course, rather than imperil your safety. Celerity of movement is the sole security of this operation. At Harrison's Bar additional gunboats, a comfortable position, and considerable re-enforcements under General Shields. Stimulate your men to fortitude and renewed courage by a knowledge of the fact. Couch's division has already been ordered to move under the direction of General Porter.
By command of Major-General McClellan:
JAS. A. HARDIE,
Near Haxall's Landing, Va., July 1, 1862.
General R. B. MARCY,
Chief of Staff:
SIR: This morning I learned with great surprise that an order had been sent to General Keyes last evening for General Wessells' brigade to proceed in support of our forces in action. This information came from Captain C. C. Suydam, assistant adjutant-general, who stated he received it from you.
No order of this nature ever reached me or any member of my staff. My remaining brigade was under arms, ready for any service, at the head of Turkey Creek, until about 3.30 p.m., when General Keyes ordered me to prepare to move, and to send an officer of my staff to him for orders. Aide-de-Camp Titus reported, and returned with Lieutenant Smith, of Keyes' staff, who guided my command to a new position in line of battle on the extreme right, where I found General Keyes, and with whom I remained during the day and night.
This day Major Hammerstein, aide-de-camp of General McClellan, called upon me and gave me the following note, viz:
JULY 1, 1862.
An order for General Peck to move on the evening of June 30 one brigade up for action was in my possession, but was delivered because his position was not known to me. I could not look longer for him, because I had to move other troops, and knew that his other brigade was already in position.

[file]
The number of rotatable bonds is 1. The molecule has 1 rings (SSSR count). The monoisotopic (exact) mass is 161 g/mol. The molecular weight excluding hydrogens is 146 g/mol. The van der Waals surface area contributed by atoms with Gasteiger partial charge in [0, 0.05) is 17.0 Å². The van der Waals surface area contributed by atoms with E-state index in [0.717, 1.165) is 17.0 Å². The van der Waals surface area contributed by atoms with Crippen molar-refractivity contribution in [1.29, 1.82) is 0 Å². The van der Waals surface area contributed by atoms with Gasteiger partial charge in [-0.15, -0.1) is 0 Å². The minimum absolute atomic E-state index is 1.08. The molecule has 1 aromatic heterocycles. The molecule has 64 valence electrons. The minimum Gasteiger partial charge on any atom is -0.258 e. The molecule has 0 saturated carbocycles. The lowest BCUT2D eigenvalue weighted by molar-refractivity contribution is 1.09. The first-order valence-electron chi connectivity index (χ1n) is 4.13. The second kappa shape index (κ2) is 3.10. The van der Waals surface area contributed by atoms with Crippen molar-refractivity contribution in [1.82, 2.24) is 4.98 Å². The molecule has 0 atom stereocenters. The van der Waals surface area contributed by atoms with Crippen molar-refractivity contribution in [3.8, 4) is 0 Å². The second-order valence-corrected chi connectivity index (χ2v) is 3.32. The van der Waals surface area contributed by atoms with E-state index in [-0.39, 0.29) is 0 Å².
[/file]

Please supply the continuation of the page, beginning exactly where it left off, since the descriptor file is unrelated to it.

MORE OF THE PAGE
General Keys, commanding Fourth Corps, added to the above:
On the evening of the 30th of June I received a verbal order from General McClellan to send two of Couch's brigade to the front, to be guided by Major Webb, who brought the order. I received no order to send forward or to move specifically any part of General Peck's command in any other manner than to form my line of battle on the 30th of June.
E. D. KEYES,
Brigadier-General, Commanding Fourth Corps.
I feel very sanguine that you have labored under some misapprehension, and I desire that this shall be presented to Baron Hammerstein, aide-de-camp, and General Keyes, and with their indorsements be submitted to the commanding general of the Army of the Potomac, to the end that no injustice shall be done me in these premises.
I am, very respectfully, your obedient servant,
JOHN J. PECK,
Brigadier-General, Commanding Division.